The 14th Amendment is one of the most significant amendments in American history. It grants citizenship to all persons born or naturalized in the United States and guarantees equal treatment under the law. It has also been the basis for many landmark Supreme Court cases that have shaped American society and politics. So, what do you need to know about it? Lets explore 3 Fourteenth Amendment cases, and why they matter.

In this article, we will explore arguably the three most notable 14th Amendment cases in American history, and expand on why they matter. We can do this by providing historical context and legal arguments and examining their social impact. Understanding their relevance today could show you why a civil rights attorney is important and explain what they can do. Or, it could inspire you to take action in your community or seek to protect your rights!

Brown v. Board of Education (1954)

Brown v. Board of Education involved a challenge to racial segregation in public schools. The Supreme Court held that segregation was inherently unequal and violated the 14th Amendment. This is probably one of the, if not the most notable case in Supreme Court History. This makes it the leading example of our 3 Fourteenth Amendment cases and why they matter article.

The legacy of Brown v. Board of Education continues to impact our daily lives. The decision also paved the way for the Civil Rights Act of 1964, which outlawed segregation in all public places. As a result, discrimination based on race, color, religion, sex, or national origin is illegal.

Moreover, it inspired other social movements. The LGBTQ+ rights movement continues to battle for greater equality under the law.

Despite progress, racial segregation and inequality remain persistent problems. Schools in many parts of the country are still highly segregated. Students of color often receive lower-quality education and fewer opportunities than their white peers. But Brown v. Board of Education still serves as a reminder of the importance of fighting for equal rights.

Recently, there have been efforts to roll back some of these advancements. For example, some states have enacted laws that make it more difficult for people of color to vote. In this context, the legacy of Brown v. Board of Education is more important than ever.

Roe v. Wade (1973)

Roe v. Wade established a woman’s legal right to an abortion under the 14th Amendment’s Due Process Clause. It was doctrine that stood for nearly 50 years before it was recently overturned in 2022. The initial decision disrupted and ended many state laws that banned or severely restricted access to abortion. As a result, abortion remains one of the most controversial and divisive issues in American politics. Regardless, it was a milestone decision that defined rights and women’s health in the United States.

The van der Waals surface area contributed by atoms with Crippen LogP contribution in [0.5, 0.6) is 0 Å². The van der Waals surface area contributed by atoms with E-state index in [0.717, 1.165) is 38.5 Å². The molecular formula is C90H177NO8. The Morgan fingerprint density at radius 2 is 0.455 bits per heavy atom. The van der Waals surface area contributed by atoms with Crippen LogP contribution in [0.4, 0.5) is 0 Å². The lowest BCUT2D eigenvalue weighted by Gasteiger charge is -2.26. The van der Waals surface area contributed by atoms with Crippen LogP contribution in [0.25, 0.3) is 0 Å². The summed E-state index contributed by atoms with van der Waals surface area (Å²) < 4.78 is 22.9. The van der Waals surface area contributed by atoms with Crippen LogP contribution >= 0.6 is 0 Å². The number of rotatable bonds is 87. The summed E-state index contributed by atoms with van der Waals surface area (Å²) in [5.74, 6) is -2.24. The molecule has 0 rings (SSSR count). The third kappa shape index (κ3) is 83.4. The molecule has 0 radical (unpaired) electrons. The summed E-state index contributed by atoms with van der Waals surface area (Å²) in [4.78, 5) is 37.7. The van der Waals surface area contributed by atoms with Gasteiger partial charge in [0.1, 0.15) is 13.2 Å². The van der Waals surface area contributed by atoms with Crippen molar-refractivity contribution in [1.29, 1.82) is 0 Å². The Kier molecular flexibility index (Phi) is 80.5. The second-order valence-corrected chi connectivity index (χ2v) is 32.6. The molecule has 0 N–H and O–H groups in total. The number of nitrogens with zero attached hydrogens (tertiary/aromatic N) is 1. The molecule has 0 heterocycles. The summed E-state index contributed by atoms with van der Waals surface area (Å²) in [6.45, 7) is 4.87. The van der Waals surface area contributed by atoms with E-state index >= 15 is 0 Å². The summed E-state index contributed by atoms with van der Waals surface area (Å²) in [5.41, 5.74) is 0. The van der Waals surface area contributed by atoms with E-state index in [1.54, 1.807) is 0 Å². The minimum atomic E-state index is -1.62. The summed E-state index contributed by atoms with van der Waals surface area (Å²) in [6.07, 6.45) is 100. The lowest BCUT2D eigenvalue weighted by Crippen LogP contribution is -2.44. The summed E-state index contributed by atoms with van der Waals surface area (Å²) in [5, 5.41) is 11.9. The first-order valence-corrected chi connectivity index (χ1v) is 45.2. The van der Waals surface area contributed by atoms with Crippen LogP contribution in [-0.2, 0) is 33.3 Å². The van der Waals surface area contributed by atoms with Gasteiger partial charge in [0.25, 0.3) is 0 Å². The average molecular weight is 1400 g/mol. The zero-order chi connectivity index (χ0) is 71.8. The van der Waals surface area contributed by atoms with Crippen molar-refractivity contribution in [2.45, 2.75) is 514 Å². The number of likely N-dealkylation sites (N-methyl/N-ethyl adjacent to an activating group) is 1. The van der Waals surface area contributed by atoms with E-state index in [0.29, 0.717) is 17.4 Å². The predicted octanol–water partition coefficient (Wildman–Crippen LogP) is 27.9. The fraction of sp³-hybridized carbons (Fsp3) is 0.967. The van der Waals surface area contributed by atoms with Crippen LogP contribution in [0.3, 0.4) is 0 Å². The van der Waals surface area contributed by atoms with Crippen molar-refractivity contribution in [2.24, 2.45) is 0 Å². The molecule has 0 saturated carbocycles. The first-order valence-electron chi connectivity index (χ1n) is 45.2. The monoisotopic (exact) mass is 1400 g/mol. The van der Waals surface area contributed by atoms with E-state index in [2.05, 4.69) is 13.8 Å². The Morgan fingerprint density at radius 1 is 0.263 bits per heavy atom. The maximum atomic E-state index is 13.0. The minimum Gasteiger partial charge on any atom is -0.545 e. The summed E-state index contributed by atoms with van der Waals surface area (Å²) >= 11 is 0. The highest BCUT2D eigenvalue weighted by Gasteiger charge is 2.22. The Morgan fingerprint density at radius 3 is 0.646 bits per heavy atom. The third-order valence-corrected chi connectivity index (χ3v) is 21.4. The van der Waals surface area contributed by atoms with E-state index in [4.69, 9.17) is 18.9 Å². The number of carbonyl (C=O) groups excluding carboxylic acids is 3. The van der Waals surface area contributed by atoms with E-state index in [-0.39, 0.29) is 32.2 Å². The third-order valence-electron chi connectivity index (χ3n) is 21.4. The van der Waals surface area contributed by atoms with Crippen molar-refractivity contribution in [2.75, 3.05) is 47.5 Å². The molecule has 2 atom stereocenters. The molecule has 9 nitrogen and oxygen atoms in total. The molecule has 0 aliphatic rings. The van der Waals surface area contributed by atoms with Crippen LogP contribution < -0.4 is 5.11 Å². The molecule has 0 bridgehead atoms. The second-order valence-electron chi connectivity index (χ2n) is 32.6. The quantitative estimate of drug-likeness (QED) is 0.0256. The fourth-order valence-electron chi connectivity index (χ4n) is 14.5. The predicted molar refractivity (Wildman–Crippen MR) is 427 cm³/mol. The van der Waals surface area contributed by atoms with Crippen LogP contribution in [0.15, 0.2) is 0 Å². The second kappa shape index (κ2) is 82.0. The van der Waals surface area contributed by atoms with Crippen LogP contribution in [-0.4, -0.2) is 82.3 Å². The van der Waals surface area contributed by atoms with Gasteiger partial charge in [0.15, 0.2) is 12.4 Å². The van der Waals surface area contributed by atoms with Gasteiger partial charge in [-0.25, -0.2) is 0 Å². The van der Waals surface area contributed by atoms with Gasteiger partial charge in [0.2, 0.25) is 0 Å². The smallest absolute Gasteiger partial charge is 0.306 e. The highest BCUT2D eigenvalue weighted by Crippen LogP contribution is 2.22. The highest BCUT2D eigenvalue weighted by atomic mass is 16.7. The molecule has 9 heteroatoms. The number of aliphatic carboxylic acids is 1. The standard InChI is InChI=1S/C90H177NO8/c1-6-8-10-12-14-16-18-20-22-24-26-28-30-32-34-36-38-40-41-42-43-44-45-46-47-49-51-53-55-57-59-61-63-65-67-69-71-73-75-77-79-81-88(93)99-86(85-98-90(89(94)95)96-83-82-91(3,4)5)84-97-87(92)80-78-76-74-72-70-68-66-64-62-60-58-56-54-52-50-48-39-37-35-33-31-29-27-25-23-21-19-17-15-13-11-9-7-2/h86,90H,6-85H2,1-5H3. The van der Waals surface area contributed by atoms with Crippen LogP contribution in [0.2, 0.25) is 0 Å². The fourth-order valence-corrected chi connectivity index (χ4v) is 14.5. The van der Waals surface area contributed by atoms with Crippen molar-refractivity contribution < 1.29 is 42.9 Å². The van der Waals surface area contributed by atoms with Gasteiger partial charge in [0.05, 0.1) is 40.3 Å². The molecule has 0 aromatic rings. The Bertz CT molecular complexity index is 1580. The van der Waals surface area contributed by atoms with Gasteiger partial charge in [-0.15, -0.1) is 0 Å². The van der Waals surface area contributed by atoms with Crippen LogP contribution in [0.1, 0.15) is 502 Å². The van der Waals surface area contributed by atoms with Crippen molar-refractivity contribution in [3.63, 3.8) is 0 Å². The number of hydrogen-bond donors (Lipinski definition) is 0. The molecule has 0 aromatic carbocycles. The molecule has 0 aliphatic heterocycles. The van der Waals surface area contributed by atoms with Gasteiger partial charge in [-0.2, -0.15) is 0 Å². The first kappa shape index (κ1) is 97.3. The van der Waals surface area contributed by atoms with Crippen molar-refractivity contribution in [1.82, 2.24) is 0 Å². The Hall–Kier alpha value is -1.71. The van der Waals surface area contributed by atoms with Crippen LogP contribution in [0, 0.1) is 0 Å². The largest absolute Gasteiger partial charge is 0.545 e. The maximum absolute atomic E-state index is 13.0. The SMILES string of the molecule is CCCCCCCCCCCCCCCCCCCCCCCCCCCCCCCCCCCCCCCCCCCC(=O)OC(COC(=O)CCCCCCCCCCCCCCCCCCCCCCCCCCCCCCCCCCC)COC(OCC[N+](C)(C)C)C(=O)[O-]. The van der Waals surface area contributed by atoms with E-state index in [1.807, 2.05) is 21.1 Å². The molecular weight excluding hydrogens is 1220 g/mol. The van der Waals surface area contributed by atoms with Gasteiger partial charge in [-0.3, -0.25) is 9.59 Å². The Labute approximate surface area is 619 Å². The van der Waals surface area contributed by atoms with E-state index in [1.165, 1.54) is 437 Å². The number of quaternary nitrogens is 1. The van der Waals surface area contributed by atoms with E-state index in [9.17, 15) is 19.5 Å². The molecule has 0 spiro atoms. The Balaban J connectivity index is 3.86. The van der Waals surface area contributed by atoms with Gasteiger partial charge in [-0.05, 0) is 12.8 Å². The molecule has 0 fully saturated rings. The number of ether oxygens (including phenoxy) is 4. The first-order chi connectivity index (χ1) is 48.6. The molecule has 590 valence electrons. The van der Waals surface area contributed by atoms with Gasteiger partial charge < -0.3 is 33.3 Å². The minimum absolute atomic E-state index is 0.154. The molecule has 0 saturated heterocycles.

The 2022 Overturning Roe v. Wade has had significant effects. Currently, states can regulate or ban abortion as they see fit. The result is an ever-changing patchwork of laws across the country. Some states have banned abortion outright, and others allow it with various restrictions.

The effects are most acute among women with low incomes, minorities, and those who live in rural areas. These groups already faced significant barriers to accessing reproductive healthcare. But now, many have no choice but to seek unsafe abortions or carry unwanted pregnancies.

Roe v. Wade is also a reminder of the deep political and cultural divides that continue to shape American society. The issue of abortion remains highly politicized, and it remains a lightning rod for fierce debates.

Obergefell v. Hodges (2015)

Obergefell v. Hodges legalized same-sex marriage nationwide in the United States. The case overturned state laws that banned same-sex marriage and made it mandatory to recognize couples in all 50 states.

Since Obergefell v. Hodges, LGBTQ+ people have gained greater legal protections and recognition. They now have the right to adopt children, access healthcare, and serve openly in the military. The decision has also helped to break down cultural barriers and stigmas in American society.

Obergefell v. Hodges also highlights broader debates about the role of the Supreme Court in shaping American society. The decision was highly controversial at the time. Many conservative and religious groups opposed it on moral and religious grounds. The decision has also received criticism from some as an example of judicial activism. Regardless, others view it as necessary to protect the rights and dignity of marginalized groups.

Obergefell v. Hodges remains a reminder of ongoing challenges and inequalities in the United States. Despite legal protections, many LGBTQ+ people still face discrimination and harassment.

Talk to an Attorney About Your 14th Amendment Rights and Why They Matter

As we continue to face new challenges and struggles, it is vital to remember the lessons of these cases. If there is one thing these landmark cases teach, it is that vigilance is necessary to preserve our rights. From the controversy of protests and conflict with police, to free speech, to civil rights: it’s all worth protecting.

At the end of the day, hopefully you take some knowledge away from discovering these 3 fourteenth amendment cases and why they matter.

If you believe someone violated your 14th Amendment rights, we encourage you to contact an attorney. A qualified attorney can help you understand your options and provide guidance and support.

Complete our quick form or call (866) 345-6784 today!

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